Published July 21, 2012
No region of the American landscape captures the saga of the United States better than the Eastern Seaboard. From the struggle for independence to the more recent battle against terrorism, the East Coast has become home to a trove of must-see historical landmarks.
Here are four destinations along a 450-mile stretch of U.S. Interstate 95 you can't afford to miss when exploring the moments that helped shape the American experience.
There's no better starting point for a U.S. history tour than Boston's Freedom Trail. This brick-lined path takes history buffs on a 2.5-mile journey to the spots where the seeds of American independence were planted.
The Freedom Trail gives visitors an opportunity to stand on the site of the Boston Massacre and visit the Paul Revere House, where the famous silversmith set forth on horseback in 1775 to alert local militia to the approaching British troops.
The north end of the Freedom Trail leads into Charlestown, where visitors can explore the site of one of the first major Revolutionary War battles at Bunker and Breed's Hill and board the nearby USS Constitution, the world's oldest commissioned warship afloat.
The story of the United States cannot be told without mentioning its rich diversity, and no place in the country better represents this ethnic melting pot than New York City.
Nearly half of Americans today can trace their family tree to someone who entered the U.S. at Ellis Island, where 12 million immigrants came ashore in New York harbor between 1892 and 1954. Included in this tour is a visit to the Statue of Liberty, the iconic symbol of freedom and democracy that embodies the American spirit.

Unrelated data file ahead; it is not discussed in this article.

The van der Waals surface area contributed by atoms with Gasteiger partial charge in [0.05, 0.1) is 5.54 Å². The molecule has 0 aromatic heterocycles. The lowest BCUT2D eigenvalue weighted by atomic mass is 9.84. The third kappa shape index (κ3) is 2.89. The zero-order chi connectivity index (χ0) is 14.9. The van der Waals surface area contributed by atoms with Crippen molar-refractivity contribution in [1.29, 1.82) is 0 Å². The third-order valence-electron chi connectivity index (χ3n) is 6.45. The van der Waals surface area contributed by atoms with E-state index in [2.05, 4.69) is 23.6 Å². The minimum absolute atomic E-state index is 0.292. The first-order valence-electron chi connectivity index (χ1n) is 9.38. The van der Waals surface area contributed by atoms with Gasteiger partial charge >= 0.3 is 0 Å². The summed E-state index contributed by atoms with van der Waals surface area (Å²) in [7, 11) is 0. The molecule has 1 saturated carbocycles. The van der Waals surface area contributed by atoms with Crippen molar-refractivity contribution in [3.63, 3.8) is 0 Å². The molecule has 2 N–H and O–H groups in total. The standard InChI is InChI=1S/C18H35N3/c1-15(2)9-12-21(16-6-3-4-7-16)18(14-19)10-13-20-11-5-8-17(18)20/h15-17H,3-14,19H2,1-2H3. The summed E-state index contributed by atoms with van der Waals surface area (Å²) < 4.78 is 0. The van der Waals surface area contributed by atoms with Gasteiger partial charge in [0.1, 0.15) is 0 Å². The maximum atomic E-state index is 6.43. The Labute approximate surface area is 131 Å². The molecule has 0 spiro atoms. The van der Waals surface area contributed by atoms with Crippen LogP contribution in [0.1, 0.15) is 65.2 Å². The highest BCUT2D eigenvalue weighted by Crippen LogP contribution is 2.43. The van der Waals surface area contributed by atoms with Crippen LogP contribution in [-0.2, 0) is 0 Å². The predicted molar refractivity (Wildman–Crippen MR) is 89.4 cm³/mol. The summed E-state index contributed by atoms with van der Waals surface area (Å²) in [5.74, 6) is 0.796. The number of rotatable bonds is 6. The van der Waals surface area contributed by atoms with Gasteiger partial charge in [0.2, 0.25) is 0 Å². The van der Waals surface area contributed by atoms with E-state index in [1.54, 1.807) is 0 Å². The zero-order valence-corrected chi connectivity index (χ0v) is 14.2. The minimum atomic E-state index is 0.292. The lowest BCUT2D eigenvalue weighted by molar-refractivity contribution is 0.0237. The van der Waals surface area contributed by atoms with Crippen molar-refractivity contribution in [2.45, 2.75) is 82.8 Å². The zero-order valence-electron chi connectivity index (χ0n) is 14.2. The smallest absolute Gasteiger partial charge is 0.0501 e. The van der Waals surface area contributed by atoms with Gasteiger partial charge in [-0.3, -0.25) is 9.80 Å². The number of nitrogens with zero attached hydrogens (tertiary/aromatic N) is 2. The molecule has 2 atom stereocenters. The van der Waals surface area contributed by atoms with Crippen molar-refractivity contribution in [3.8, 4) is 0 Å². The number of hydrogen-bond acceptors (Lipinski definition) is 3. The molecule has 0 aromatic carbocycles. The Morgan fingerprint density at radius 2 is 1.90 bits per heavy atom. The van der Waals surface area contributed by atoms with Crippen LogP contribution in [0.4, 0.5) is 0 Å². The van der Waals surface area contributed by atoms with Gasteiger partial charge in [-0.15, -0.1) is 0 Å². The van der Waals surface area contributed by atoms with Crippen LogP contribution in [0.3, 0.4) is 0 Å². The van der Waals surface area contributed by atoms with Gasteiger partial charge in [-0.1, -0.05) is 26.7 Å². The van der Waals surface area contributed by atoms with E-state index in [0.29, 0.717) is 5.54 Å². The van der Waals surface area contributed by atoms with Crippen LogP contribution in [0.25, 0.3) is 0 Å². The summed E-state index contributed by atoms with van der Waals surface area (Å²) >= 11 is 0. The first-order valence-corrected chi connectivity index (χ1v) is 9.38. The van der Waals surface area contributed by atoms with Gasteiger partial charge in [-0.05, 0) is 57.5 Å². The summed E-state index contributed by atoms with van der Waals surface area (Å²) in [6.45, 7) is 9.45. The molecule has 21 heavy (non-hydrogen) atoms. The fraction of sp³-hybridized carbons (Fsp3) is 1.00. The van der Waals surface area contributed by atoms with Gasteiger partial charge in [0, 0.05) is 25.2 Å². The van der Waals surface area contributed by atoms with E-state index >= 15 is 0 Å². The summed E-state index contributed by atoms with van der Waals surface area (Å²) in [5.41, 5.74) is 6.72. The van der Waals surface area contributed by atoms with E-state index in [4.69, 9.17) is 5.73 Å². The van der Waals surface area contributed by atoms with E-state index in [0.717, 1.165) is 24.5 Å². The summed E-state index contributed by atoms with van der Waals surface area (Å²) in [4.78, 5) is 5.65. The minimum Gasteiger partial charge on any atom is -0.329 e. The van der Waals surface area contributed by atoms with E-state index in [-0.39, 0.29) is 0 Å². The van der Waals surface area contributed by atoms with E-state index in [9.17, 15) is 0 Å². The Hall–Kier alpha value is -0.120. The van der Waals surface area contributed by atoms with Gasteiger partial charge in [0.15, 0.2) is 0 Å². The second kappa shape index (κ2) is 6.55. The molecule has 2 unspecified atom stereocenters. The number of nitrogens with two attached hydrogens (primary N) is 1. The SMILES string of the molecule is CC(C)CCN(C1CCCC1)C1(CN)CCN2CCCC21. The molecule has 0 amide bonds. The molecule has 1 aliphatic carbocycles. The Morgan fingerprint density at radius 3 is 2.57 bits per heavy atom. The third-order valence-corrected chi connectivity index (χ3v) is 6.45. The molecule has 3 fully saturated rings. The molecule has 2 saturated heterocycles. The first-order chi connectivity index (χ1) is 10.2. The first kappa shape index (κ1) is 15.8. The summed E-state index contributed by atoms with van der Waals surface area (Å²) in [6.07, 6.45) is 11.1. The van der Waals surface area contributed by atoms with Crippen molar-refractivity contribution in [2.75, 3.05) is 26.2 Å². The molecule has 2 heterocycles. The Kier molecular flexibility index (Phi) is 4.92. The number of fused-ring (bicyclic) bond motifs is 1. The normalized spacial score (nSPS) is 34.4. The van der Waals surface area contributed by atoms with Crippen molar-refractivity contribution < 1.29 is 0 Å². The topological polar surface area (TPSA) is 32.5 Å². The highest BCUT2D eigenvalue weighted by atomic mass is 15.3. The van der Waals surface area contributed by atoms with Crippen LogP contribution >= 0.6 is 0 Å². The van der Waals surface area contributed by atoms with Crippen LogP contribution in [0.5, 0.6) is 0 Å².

And no spot in the country captures the resiliency of that spirit better than the 9/11 Memorial in lower Manhattan. The former site of the World Trade Center towers has been transformed into a stunning and humbling memorial to the nearly 3,000 men and women who died in the terrorist attacks on September 11, 2001.
Boston may be responsible for igniting the flame of independence, but no American city played a more crucial role in the birth of the United States than Philadelphia.
This history lover's paradise is home to Independence Hall, the old Pennsylvania State House where the Founding Fathers laid the groundwork for a new nation. After examining this spot where the Declaration of Independence and the U.S. Constitution were signed, head across the street to get an up-close look at the Liberty Bell, with the famous crack running down its center.
Before you leave the City of Brotherly Love, be sure to pay homage to one of the most revered figures in American history, Benjamin Franklin. Visitors not only can check out Franklin Court, an underground museum that sits on the site where Franklin's home once stood, but also visit the legendary statesman's grave at nearby Christ Church.
Washington, D.C. not only serves as the nation's capital, but also as a testament to the country's history through its stunning architecture.
Visitors should stop by the U.S. Capitol Building, White House and Supreme Court Building to explore the government's three branches of power.
The city also is home to a trove of memorials honoring important figures and events in American history, including Presidents Abraham Lincoln and Thomas Jefferson, civil rights leader Martin Luther King, Jr. and the awe-inspiring Vietnam Veterans Memorial.
Before ending your visit to Washington, D.C. take time to check out some of the city's astonishing museums, including the popular Smithsonian and the Holocaust Memorial Museum.